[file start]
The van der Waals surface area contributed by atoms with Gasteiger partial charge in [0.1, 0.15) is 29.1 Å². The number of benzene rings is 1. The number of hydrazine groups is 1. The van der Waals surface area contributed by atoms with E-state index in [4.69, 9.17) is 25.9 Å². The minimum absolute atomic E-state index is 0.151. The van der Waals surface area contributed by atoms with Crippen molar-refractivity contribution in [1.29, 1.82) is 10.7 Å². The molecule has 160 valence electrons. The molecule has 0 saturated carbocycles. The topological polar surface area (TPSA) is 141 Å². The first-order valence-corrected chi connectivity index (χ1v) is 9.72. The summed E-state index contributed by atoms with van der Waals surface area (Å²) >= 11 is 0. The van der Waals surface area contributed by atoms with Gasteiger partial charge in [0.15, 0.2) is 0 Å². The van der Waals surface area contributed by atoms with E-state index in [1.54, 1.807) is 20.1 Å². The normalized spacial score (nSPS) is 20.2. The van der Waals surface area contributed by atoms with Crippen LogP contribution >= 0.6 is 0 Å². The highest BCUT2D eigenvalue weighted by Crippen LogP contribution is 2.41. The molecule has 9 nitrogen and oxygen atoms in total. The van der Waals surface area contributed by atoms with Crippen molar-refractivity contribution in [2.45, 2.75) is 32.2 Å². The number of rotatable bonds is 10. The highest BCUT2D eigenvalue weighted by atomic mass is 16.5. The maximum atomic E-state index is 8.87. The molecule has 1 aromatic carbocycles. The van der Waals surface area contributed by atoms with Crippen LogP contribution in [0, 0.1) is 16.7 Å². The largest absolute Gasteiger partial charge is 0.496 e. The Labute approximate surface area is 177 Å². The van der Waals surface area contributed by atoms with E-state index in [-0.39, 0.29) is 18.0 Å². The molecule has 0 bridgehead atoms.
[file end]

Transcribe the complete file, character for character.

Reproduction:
The van der Waals surface area contributed by atoms with Gasteiger partial charge in [0.1, 0.15) is 29.1 Å². The number of benzene rings is 1. The number of hydrazine groups is 1. The van der Waals surface area contributed by atoms with E-state index in [4.69, 9.17) is 25.9 Å². The minimum absolute atomic E-state index is 0.151. The van der Waals surface area contributed by atoms with Crippen molar-refractivity contribution in [1.29, 1.82) is 10.7 Å². The molecule has 160 valence electrons. The molecule has 0 saturated carbocycles. The topological polar surface area (TPSA) is 141 Å². The first-order valence-corrected chi connectivity index (χ1v) is 9.72. The summed E-state index contributed by atoms with van der Waals surface area (Å²) >= 11 is 0. The van der Waals surface area contributed by atoms with Gasteiger partial charge in [0.15, 0.2) is 0 Å². The van der Waals surface area contributed by atoms with E-state index in [1.54, 1.807) is 20.1 Å². The normalized spacial score (nSPS) is 20.2. The van der Waals surface area contributed by atoms with Crippen LogP contribution >= 0.6 is 0 Å². The highest BCUT2D eigenvalue weighted by Crippen LogP contribution is 2.41. The molecule has 9 nitrogen and oxygen atoms in total. The van der Waals surface area contributed by atoms with Crippen molar-refractivity contribution in [2.45, 2.75) is 32.2 Å². The number of rotatable bonds is 10. The highest BCUT2D eigenvalue weighted by atomic mass is 16.5. The maximum atomic E-state index is 8.87. The molecule has 1 aromatic carbocycles. The van der Waals surface area contributed by atoms with Crippen LogP contribution in [0, 0.1) is 16.7 Å². The largest absolute Gasteiger partial charge is 0.496 e. The Labute approximate surface area is 177 Å². The van der Waals surface area contributed by atoms with E-state index in [-0.39, 0.29) is 18.0 Å². The molecule has 0 bridgehead atoms.